Children who were taught well in their first year of school went on to achieve better General Certificate of Secondary Education (GCSE) results in English and Maths, according to researchers at Durham University’s Center for Evaluation and Monitoring, telegraph.co.uk reported.
The research paper, titled ‘The long term impact of effective teaching’, analyzed the development of 40,000 children in England at age four until age 16.
Professor Peter Tymms, who led the research, said that the study highlights the ‘lasting benefits’ of good-quality educational provision. “Boosts in attainment from effective classes in Key Stages one and two also had long-term benefits but not as large as those seen in the first year of school,” he said.
“There should be a focus on the placement of high-quality teachers to ensure that all children experience an effective first year of school.”
It is already widely accepted that high quality early years and pre-school provision is crucial for a child’s educational development.
However, this study demonstrates the long-term importance of good teaching in the first year of school. The researchers measured children’s reading and maths development at age four, and then again a year later at the end of the first Reception, then at ages seven, 11 and 16.
A range of social and economic factors that could have skewed the results were taken into account, such as children’s age, term of starting school, sex, ethnicity, special needs, English as an additional language and deprivation.
It is already widely accepted that high quality early years and pre-school provision is crucial for a child’s educational development
Sir Kevan Collins, chief executive of the Education Endowment Foundation, said: "This important study confirms that great teaching in reception class pays off later in school.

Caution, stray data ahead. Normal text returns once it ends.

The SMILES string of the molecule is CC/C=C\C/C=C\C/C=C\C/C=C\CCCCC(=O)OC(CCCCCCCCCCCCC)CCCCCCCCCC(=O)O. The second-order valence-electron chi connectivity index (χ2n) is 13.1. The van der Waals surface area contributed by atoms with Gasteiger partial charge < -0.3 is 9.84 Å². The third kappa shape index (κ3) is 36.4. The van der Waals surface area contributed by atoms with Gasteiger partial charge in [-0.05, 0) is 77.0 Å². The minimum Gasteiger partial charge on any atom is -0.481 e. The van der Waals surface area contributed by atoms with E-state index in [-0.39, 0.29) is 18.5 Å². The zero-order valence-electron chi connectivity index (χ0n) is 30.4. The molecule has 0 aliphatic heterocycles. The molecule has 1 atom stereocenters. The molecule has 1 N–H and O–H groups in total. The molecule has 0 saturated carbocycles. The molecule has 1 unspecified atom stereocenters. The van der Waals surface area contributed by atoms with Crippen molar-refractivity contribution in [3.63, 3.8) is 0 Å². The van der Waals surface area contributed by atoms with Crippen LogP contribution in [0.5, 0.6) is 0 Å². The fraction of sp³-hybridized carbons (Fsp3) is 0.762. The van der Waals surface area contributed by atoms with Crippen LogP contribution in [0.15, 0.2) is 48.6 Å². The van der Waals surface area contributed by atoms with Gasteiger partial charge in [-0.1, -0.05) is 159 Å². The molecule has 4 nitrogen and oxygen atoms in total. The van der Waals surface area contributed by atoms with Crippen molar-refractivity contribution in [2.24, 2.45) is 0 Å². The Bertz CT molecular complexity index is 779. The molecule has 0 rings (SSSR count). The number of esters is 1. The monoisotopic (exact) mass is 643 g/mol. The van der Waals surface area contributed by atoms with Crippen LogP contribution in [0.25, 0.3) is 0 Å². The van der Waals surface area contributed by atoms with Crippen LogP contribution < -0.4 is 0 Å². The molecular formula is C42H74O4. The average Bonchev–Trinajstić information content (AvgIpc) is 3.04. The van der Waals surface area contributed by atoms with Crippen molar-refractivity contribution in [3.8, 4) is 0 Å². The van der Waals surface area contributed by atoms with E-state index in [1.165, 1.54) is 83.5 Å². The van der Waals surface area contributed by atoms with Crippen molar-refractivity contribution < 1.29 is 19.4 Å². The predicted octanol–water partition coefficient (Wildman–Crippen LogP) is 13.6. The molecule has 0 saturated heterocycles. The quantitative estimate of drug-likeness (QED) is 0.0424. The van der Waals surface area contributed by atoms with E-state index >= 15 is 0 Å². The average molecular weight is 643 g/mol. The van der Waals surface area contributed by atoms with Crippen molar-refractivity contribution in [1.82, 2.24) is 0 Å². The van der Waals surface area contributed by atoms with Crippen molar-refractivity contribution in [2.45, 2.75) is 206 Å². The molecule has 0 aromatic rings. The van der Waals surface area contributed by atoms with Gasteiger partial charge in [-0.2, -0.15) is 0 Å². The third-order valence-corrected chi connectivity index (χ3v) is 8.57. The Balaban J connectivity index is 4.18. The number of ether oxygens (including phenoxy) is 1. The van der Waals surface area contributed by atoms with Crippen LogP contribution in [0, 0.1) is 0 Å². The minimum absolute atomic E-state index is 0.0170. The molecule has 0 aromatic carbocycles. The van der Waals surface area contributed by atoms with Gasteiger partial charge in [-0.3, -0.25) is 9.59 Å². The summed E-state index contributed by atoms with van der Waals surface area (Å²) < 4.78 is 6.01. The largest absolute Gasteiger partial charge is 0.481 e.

"The early years are a crucial time for development and we know that quality of teaching has the single biggest impact on how well children do in school.
“While we must continue to focus on improving the quality of teaching everywhere, these important findings tell us that giving that bit of extra support and professional development to reception teachers could really reap rewards.”
The study, published in the journal School Effectiveness and School Improvement, concluded that the first year of school is a crucial opportunity to have an impact on children’s long-term academic outcomes.
The study also looked into whether schools are able to reduce the gap in attainment seen between children from wealthy and poor backgrounds
Mike Parker, director of the Schools North East network, said: "Heads have to think carefully about how they deploy their star performers because the quality of teaching disproportionately impacts disadvantaged pupils.
"This research should also act as a catalyst to government to greatly improve the provision and uptake of high quality early years provision in less affluent areas."